“Rarely, if ever, before, have we been called upon to mourn the loss of so many of our friends, in such a short time as during the past month”

Broad Street Church had endured many sad losses through the war, and the toll was not yet over.

CONDOLENCES

It is our sad duty to report from time to time the death of members of the church and congregation. But rarely, if ever, before, have we been called upon to mourn the loss of so many of our friends, in such a short time as during the past month….

Private Ernest Layton Francis, son of our esteemed Deacon, Mr Ernest Francis, and Mrs Francis, was well known and greatly beloved at Broad Street. Up to the time of his enlistment in the London Scottish Regiment he was a most faithful teacher in the Sunday School, and he exerted a powerful influence for good over his boys. Both teachers and scholars alike bear testimony to his patient and enduring work, and they all deplore his loss.

Mr Witcombe, Chief Warder at Reading Gaol, had been a loyal member of the church since 1911. During the whole of the war period he has given unstinted and devoted service in the work for men and women in khaki attending our rooms, and his cheery presence was always an inspiration. His early and unexpected death from pneumonia has fallen as a sad blow upon his wife and family.

Mr Harry Haydon was, in early days, a loyal worker in connection with the C[hristian] E[ndeavour] Society and Sunday School… a few months ago he had to join the army, but, as he was never strong, the period of training proved too great a strain on his constitution, and the influenza scourge found in him a victim. He leaves a wife and two young children to mourn his loss…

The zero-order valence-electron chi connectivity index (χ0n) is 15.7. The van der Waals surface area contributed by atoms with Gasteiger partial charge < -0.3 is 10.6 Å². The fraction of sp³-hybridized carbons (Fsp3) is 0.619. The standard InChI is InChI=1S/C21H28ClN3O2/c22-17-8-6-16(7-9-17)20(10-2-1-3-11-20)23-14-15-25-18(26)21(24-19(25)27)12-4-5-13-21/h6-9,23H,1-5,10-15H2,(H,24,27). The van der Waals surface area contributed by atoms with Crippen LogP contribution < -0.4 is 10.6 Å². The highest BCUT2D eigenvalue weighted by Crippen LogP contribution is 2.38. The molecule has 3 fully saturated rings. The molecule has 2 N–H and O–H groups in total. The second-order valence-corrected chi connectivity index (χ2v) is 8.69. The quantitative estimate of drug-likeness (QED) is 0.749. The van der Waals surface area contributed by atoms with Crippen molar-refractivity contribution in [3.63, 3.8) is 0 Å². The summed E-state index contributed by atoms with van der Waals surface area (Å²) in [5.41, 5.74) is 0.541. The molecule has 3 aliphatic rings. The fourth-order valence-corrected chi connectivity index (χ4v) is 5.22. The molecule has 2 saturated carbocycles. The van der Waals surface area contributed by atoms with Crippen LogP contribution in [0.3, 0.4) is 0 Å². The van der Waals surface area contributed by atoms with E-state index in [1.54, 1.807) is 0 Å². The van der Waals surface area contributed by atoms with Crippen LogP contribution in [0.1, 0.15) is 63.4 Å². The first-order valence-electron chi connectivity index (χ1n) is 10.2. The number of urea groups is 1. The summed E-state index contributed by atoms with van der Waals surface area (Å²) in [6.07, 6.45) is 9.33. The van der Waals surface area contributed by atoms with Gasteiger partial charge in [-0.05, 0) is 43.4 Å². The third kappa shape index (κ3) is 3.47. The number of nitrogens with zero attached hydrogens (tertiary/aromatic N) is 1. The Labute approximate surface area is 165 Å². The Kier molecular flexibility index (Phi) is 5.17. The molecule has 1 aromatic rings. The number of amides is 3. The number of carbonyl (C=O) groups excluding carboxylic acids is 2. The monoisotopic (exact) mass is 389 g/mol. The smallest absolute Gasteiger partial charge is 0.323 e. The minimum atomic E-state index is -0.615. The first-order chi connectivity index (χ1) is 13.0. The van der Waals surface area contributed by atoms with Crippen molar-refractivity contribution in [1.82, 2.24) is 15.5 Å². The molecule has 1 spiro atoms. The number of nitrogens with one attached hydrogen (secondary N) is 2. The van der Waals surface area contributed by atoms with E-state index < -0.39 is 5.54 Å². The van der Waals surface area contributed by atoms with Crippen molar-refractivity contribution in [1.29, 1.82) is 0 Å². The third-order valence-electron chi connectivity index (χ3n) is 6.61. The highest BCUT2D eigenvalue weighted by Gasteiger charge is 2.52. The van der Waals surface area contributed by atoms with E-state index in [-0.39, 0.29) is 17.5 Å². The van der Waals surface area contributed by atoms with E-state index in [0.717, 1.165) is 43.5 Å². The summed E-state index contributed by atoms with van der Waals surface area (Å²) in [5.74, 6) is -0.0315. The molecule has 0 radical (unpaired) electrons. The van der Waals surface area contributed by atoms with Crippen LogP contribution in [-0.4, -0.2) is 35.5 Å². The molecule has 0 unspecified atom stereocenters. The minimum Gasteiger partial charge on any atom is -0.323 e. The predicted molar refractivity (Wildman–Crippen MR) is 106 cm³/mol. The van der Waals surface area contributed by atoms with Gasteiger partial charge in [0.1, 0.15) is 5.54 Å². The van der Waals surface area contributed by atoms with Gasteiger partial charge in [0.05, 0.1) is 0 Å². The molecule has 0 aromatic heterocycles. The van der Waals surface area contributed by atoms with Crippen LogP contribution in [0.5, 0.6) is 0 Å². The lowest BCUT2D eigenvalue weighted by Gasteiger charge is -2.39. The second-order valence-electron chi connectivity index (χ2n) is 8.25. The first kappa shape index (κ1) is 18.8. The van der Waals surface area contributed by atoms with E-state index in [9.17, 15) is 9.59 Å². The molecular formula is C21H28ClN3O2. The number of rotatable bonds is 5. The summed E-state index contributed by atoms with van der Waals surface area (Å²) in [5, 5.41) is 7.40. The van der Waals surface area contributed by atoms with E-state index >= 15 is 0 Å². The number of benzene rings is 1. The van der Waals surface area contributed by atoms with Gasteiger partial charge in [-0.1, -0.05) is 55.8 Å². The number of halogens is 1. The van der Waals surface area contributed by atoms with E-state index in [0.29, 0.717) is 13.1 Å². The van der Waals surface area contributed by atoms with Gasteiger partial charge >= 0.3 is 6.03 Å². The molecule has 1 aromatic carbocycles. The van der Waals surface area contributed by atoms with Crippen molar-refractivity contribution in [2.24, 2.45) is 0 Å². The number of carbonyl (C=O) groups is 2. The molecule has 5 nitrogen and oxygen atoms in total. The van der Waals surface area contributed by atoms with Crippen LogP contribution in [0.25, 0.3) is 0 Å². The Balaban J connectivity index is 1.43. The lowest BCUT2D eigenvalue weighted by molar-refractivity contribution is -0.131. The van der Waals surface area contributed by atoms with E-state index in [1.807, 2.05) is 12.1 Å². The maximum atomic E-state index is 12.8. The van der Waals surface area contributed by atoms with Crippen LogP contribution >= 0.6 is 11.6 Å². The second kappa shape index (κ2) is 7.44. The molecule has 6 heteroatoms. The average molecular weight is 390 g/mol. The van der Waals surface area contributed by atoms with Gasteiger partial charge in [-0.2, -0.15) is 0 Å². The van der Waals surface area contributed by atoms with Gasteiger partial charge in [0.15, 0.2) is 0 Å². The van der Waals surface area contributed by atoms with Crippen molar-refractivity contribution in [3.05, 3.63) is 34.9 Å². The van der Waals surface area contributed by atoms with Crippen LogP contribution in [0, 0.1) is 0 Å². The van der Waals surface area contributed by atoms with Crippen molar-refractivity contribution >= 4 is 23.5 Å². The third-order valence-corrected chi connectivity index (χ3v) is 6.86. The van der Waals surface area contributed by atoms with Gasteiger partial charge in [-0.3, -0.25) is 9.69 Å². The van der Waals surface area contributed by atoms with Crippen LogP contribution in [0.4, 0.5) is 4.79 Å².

[Miss Rosa Millard and Miss Christina Codiferre are also named as among those dying of influenza.]

The influenza epidemic, which has been raging throughout the country lately, seems to have been worse in Reading than in most places. For several weeks the Sunday School had to be closed. So, too, had the Soldiers’ Rooms. Very many of or Broad Street homes have been visited, and some, unfortunately, with fatal results. It is a relief to know that the evil is now abating, and we trust that those friends who are still suffering may speedily be restored to health.

PTE E. LAYTON FRANCIS

The deepest sympathy has gone out from our whole community to Mr and Mrs Ernest Francis and their family, in the sad loss they have sustained through the death of their second son, Private E. Layton Francis. Layton Francis was a fine type of strong, intelligent, upright manhood, and his passing is deeply regretted by all who knew him.

When the war broke out he was anxious to volunteer at once for active service, but he was prevailed upon to complete his course of training as a Chartered Accountant before doing so. After successfully passing his final examination, he voluntarily joined up in the London Scottish Regiment, and saw much active service in France, Macedonia and Palestine. Readers of the magazine will remember the interesting descriptions he sent of various places in the Holy Land.

At Es Salt, on May 1st, 1918, he was seriously wounded in the right arm. After undergoing treatment in several Military Hospitals abroad, he ultimately reached England and was taken to the Military Hospital at Napsbury, near St Albans. Here, unfortunately, he was seized with influenza, and, pneumonia supervening, his weakened constitution was unequal to the strain.

We give below a couple of extracts from the many letters received by his parents. They testify to the very high regard in which he was universally held: